In many ways the concept of laity and clergy has done great damage to the function of the church in this world. The result of making this distinction has excused millions of believers for hundreds of years from applying Scriptures to their own personal faith in ministry. When many have read verses like these I am referencing, they believe the applications are not for them but for the clergy. It is vitally important for us to realize that these verses and their applications are for every believer. (Pg. 19)
I reject the terms people use when they refer to a bedfast quadriplegic like me. The derivation of the word handicap has to do with a person with their cap in their hand begging. Invalid means “not valid,” or a person who is not a valid human being. And disability means without ability. I like to refer to people like me as limited. We all have to accept the limits of our limitations and the responsibility for our ability. Even Olympic athletes have limits. They call them records. They can only run or swim so far, so fast. And they can only jump so high or throw things so far. The only difference between people like me and others is that we live with a different set of limits. (Pg. 68)
Believing in the only hope of this world and the blessed hope of the church, is it not criminal negligence for us to work in the marketplace next to people who have no hope, and not tell them about that hope? (Pg. 237)
Have we built the Altar of Relationship? I believe there is a serious lack of preaching on the subject of the pursuit of God today. As we learned in chapter 5, if we will confess the values of Christ in the marketplace, among other things,we will know we are to be God-passionate people. In two places, Jesus taught we are to ask continuously, and with perseverance we are to seek, which is intense asking, continuously and with perseverance. Then we are to knock, which is intense seeking, continuously and with perseverance, if we want to break through to an authentic relationship with God. (Pg.248)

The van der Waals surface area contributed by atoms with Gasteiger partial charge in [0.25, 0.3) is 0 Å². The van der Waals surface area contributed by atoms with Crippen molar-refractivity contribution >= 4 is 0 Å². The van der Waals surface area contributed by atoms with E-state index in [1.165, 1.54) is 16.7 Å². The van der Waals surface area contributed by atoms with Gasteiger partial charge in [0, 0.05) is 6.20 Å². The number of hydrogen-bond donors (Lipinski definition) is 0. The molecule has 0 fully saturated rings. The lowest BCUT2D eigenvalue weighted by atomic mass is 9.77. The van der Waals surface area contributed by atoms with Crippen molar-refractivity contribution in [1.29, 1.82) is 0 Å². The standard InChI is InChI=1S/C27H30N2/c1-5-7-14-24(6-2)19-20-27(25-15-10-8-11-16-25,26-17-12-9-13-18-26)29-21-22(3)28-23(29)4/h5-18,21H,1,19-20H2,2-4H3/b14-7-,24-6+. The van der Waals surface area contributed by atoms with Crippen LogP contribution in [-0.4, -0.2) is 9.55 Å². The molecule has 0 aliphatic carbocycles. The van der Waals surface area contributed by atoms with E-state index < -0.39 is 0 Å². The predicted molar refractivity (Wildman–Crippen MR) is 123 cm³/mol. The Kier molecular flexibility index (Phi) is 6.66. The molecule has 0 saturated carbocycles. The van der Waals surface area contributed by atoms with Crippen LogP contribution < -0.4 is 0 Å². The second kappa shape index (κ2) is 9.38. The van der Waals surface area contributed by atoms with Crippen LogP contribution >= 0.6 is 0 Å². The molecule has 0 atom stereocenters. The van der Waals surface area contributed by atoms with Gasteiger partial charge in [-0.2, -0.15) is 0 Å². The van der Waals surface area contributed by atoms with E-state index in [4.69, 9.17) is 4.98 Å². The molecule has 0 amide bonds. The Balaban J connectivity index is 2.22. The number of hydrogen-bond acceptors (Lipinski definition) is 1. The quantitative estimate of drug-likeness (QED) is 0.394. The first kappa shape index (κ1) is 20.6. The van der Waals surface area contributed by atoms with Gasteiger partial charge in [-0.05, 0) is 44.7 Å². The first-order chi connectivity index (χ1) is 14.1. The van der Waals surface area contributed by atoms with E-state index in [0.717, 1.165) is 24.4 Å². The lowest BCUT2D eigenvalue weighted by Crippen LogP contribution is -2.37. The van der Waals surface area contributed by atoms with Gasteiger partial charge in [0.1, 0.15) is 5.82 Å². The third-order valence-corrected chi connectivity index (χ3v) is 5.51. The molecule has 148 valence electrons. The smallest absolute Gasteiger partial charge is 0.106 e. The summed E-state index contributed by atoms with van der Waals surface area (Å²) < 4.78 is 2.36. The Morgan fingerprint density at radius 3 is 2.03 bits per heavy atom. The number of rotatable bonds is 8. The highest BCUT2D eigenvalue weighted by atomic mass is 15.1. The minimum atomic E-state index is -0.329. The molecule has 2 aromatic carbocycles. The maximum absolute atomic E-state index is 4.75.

This is one of many, many Bible stories that show us what I like to call Patterns of Providence. We might also call the stories Patterns of Divine Guidance. When you seek God’s will, look for such patterns. They may not be as extraordinary or obviously supernatural, but they will be evidence of the great miracle that God leads in patterns. (Pg. 266)
Where did we ever get the idea we should expect to understand everything that happens to us? Where did we ever get the absurd notion that God owes us an explanation for everything He has done and is doing in our world and in our lives? If God gave us an explanation for everything and the answers to all our why questions, the very essence of faith, and the need for faith, would be eliminated. (Pg. 280)
This is a gem of a book, from the master of devotional Bible study, and you will be quite blessed by reading it.
HT: Ginny Woodward, Virginia Woodward and Dwight Woodward—three saints whose tireless devotion and love make Dick’s prolific ministry possible.